Dear News Media: It’s not a heartbeat when there is no heart

Kathy E Gill
May 28 · 3 min read

We’re inundated with headlines trumpeting the latest abortion ban. Opening paragraphs describe bans that kick in after detecting a fetal “heartbeat” about four weeks after conception.*

That’s ‘pregnant enough to stay pregnant’ according to male-dominated legislatures in Georgia, Kentucky, Mississippi and Ohio. Doctors, however, advise women to wait twice that long to tell others they are pregnant due to miscarriage risk.

In news reports, journalists have been parroting one of the more emotional triggers used by vocal opponents of abortion: heartbeat.

What is the image in your mind when you when you read or hear “heart” or “heartbeat”?

I bet it’s something joyful like this:

And what do you feel? Love? Warmth? Health? Family?

But at four weeks after conception, an embryo has no heart, no developed organs, and is less than 1/4 inch long (5mm).

That embryo looks like this:

However that photo is misleading, because it’s not to scale. At four weeks post-conception, an embryo is about the size of a grain of rice.

Using an ultrasound, at this stage doctors can detect “a little flutter” in the area where a heart will develop, according to Dr. Saima Aftab, medical director of the Fetal Care Center at Nicklaus Children’s Hospital in Miami. Instead of a heart (remember, no organs yet), at four weeks post-conception the embryo has a heart tube.

But heartbeats — the kind your doctor checks during your annual physical? There’s nothing for a stethoscope to detect. There isn’t any “kind of cardiovascular system.”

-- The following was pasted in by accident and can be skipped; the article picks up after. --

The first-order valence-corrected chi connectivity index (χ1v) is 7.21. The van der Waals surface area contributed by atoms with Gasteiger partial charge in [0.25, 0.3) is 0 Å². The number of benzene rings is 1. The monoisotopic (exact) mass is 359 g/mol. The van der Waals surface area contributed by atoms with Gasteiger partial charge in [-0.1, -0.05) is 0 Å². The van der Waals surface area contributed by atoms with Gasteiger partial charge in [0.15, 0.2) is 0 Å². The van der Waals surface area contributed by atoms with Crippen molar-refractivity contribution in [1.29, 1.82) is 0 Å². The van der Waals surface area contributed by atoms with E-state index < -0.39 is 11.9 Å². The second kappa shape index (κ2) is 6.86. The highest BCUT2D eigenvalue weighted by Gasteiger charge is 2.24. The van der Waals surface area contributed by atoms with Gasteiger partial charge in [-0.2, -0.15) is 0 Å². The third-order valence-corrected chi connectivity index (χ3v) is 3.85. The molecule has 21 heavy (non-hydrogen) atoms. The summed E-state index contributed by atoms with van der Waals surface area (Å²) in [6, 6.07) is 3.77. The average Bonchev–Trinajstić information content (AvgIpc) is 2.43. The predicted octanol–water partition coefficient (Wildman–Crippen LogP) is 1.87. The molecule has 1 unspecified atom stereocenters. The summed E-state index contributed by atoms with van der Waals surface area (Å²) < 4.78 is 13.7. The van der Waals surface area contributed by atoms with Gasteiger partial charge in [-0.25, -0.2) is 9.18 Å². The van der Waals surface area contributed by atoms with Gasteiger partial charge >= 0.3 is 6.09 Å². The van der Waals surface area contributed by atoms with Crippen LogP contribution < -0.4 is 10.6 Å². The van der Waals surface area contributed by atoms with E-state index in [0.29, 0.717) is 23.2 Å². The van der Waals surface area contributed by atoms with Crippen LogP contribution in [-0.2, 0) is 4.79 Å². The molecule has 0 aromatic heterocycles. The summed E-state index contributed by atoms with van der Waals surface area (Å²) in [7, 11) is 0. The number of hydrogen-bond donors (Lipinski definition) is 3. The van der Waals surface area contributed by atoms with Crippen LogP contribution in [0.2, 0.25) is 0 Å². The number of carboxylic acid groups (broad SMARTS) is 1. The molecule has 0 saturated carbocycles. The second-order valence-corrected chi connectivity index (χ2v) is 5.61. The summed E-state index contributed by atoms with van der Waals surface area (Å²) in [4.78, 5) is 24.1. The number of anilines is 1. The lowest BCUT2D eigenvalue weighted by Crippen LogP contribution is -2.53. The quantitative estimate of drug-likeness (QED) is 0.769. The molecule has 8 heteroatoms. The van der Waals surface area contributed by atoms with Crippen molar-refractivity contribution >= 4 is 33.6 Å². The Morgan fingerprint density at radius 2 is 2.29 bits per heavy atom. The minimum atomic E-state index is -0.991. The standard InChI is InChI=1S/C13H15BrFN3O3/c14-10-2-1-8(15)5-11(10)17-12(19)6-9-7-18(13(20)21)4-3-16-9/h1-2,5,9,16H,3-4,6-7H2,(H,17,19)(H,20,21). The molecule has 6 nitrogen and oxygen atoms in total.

Instead, “ultrasound technology has gotten good enough to be able to detect electrical activity in a rudimentary group of cells,” Sarah Horvath, an ob-gyn with the American College of Obstetricians and Gynecologists, told Wired.

It takes muscle to generate a heartbeat. British researchers reported in February that the fetal heart “does not have fully organized muscle tissue until the 20th week.” That’s late in the second trimester, in case you’re counting.

In 2011, Ohio legislators considered HB 125, which would have prohibited abortions “after a heartbeat could be detected: roughly 6 to 8 weeks after conception” (that is, 8 to 10 weeks pregnant). In the intervening years, technology has done what technology does: doctors can detect electrical signals even sooner today than then.

The single goal of these bills is for the Supreme Court to overturn Roe v Wade. However the minority who wishes to ban abortion in the US knows that pathos — such as leveraging terms like “heartbeat” — is an essential rhetorical tool needed to hijack reason.

News media could say no to agitprop framing.

News media could explain why the framing is misleading.

Instead, they have chosen stenography, to thoughtlessly repeat propaganda verbatim.

Thanks to Shasta Willson and Ann Ray for reading early drafts.

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*Pregnancy is measured in weeks based on the date of a woman’s last menstrual cycle. Assuming a 28-day cycle, this means at conception a woman would be labeled two-weeks pregnant. It is this calculation that is used in the six week pregnancy (four weeks post-conception) abortion bans. Many women are not regular or have different cycles.

Kathy E Gill

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Digital media educator, writer, speaker; sometimes public policy journalist; transplanted Southerner; teach newbies to ride motorcycles. #rabblerouser #pushy